1. Ask the students if they can name
any diseases which were once fatal but can now, sometimes
quite easily, be cured. Tuberculosis, syphilis, and tetanus
are just a few. Contracting any of those diseases in
the past not only meant death but terrible suffering
and misery throughout the duration of the illness. Penicillin
and antibiotics have given modern people a feeling of
invincibility in the face of disease. That was not always
so and many a poet and artist explored the theme of untimely
death from contagion. At this point mention that while
we may now feel invincible against tuberculosis, the
development of antibiotic resistant strains has resulted
in tuberculosis being on the rise again. In some areas
of both this country and others Tuberculosis is a serious
When the famous poet John Keats lost his brother to Tuberculosis
he was filled with despair.
In his distraught state he tried to come to terms with
the briefness of human life. Read “Ode to a Nightingale” with
your students and discuss, stanza by stanza, what Keats
is communicating to his reader. A good web site to aid
you in this is: http://ftp.ccccd.edu/andrade/britlit/romanticism/nightingale.html
3. After the students understand what Keats is saying
about the briefness of life, go on to a literary analysis
of the text. One way to do this would be to break the
class up into small groups and have each identify examples
of simile, metaphor, personification, hyperbole, symbolism,
allusion, and imagery in a literary selection. Time
may be saved by putting the definitions of the above-mentioned
literary devices on the board. Two great resources
following definitions are from the first web site.
is the comparison of two unlike things using like or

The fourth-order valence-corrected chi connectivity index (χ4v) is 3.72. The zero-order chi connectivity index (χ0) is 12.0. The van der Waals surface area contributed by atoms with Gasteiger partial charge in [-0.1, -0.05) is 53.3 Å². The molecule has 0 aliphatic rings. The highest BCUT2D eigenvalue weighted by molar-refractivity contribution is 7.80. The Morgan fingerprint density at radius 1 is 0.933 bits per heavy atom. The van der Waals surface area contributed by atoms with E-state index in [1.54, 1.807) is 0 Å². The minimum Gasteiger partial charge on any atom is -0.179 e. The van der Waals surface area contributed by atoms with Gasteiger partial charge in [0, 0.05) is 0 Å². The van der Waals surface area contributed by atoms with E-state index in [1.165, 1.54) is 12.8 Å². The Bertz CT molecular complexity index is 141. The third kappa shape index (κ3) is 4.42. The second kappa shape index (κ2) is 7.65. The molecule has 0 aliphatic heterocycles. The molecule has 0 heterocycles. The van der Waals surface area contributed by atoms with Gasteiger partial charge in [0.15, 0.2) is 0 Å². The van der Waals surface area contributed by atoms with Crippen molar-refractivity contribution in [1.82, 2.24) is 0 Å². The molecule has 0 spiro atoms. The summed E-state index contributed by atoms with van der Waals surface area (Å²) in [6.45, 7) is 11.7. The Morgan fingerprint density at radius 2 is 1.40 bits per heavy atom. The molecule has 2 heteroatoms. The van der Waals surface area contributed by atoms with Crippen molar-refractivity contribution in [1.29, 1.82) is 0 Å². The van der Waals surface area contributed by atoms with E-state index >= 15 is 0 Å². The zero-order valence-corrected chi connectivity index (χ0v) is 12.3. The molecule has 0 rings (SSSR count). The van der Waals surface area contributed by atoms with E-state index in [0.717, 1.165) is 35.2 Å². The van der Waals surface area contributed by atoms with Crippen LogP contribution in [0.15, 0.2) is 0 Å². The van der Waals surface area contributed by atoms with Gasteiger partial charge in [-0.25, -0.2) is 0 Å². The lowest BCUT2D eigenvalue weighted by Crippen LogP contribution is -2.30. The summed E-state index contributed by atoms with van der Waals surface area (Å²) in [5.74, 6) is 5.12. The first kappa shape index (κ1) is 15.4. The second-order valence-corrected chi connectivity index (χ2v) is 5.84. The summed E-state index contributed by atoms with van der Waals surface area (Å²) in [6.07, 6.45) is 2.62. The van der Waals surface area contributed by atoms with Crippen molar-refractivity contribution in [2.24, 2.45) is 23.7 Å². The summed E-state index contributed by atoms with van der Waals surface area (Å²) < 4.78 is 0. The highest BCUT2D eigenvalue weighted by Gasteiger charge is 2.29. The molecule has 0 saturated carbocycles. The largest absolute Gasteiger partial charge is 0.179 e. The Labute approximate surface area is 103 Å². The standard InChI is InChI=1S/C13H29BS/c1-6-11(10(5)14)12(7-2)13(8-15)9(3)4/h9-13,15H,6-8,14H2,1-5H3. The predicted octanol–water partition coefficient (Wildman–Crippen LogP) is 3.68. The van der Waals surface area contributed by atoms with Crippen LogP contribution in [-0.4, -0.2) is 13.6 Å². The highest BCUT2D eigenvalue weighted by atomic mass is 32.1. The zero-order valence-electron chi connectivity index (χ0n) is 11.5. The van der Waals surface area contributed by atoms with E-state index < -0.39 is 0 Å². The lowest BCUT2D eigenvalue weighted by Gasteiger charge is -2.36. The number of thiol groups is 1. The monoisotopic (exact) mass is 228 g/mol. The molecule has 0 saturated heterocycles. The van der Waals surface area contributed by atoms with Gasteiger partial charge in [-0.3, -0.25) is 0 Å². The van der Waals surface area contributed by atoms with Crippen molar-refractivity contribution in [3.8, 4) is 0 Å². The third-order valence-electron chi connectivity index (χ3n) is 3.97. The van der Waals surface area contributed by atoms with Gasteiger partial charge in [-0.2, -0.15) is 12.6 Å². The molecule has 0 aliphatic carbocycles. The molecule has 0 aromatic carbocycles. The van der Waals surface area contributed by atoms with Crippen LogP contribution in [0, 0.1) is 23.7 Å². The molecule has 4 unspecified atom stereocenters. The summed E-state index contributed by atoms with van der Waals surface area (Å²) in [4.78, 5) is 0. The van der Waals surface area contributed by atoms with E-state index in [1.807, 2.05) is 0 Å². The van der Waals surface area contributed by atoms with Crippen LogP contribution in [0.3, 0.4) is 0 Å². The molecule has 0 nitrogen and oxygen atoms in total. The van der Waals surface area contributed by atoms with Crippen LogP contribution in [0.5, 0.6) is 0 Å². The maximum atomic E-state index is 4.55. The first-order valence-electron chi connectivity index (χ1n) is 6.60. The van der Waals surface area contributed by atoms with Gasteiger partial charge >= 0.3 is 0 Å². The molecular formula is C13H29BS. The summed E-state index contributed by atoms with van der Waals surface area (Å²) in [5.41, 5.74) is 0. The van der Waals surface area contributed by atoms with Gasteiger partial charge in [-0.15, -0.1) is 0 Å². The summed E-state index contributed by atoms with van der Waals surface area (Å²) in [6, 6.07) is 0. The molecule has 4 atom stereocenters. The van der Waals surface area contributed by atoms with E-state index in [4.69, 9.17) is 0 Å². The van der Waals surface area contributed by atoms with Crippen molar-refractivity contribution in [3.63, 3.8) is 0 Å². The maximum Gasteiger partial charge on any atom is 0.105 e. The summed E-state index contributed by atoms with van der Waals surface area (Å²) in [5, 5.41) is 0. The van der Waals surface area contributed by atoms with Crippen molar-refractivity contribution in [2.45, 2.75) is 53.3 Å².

is the comparison of two unlike things using the verb "to be" and not using ‘like’ or ‘as’ as
in a simile.
is giving human qualities to animals or objects.
is exaggeration or overstatement.
is using an object or action that means something more
than its literal meaning.
Allusion is a brief reference
to a person, event, or place, real or fictitious,
a work of art. It is a casual reference to a famous
historical or literary figure or event.
allusion may be drawn from history, geography, literature,
is language that evokes one or all of the five senses:
the groups have combed through “Ode
to a Nightingale” for
strong examples of the various literary devices,
hold an entire class discussion to compare
what the different groups
found. Then ask the students which reading
(Brooks or Keats) spoke to them most and why.
in both pieces will
stay with them?
students have analyzed Keats’s
poem to appreciate both his message and his
expertise as a writer. His message becomes
all the more
we realize that he will be dead within two
years of composing “Ode
to a Nightingale.” Conclude class by
discussing with the students how poetry, and
art as a whole,
just a frivolous pursuit when the real work
of the day is finished; often it is how we
sense of a world that defies